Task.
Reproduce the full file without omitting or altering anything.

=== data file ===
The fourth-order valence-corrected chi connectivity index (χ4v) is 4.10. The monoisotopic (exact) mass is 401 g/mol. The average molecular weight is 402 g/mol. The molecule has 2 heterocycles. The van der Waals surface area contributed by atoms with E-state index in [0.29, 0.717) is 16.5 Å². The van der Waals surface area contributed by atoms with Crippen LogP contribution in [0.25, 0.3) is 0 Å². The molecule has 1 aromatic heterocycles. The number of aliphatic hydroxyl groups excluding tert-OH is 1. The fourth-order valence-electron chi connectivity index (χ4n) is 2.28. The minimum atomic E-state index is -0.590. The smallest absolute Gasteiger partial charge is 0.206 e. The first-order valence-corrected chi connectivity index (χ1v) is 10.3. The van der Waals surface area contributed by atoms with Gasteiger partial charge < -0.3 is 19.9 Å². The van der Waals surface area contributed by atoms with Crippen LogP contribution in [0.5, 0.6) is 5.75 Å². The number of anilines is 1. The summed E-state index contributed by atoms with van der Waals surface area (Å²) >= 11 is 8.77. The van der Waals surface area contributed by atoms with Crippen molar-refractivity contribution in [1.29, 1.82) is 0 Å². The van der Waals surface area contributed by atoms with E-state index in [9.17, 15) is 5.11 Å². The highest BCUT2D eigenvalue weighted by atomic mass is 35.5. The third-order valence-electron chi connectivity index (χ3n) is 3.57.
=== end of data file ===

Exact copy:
The fourth-order valence-corrected chi connectivity index (χ4v) is 4.10. The monoisotopic (exact) mass is 401 g/mol. The average molecular weight is 402 g/mol. The molecule has 2 heterocycles. The van der Waals surface area contributed by atoms with E-state index in [0.29, 0.717) is 16.5 Å². The van der Waals surface area contributed by atoms with Crippen LogP contribution in [0.25, 0.3) is 0 Å². The molecule has 1 aromatic heterocycles. The number of aliphatic hydroxyl groups excluding tert-OH is 1. The fourth-order valence-electron chi connectivity index (χ4n) is 2.28. The minimum atomic E-state index is -0.590. The smallest absolute Gasteiger partial charge is 0.206 e. The first-order valence-corrected chi connectivity index (χ1v) is 10.3. The van der Waals surface area contributed by atoms with Gasteiger partial charge < -0.3 is 19.9 Å². The van der Waals surface area contributed by atoms with Crippen LogP contribution in [0.5, 0.6) is 5.75 Å². The number of anilines is 1. The summed E-state index contributed by atoms with van der Waals surface area (Å²) >= 11 is 8.77. The van der Waals surface area contributed by atoms with Crippen molar-refractivity contribution in [1.29, 1.82) is 0 Å². The van der Waals surface area contributed by atoms with E-state index in [9.17, 15) is 5.11 Å². The highest BCUT2D eigenvalue weighted by atomic mass is 35.5. The third-order valence-electron chi connectivity index (χ3n) is 3.57.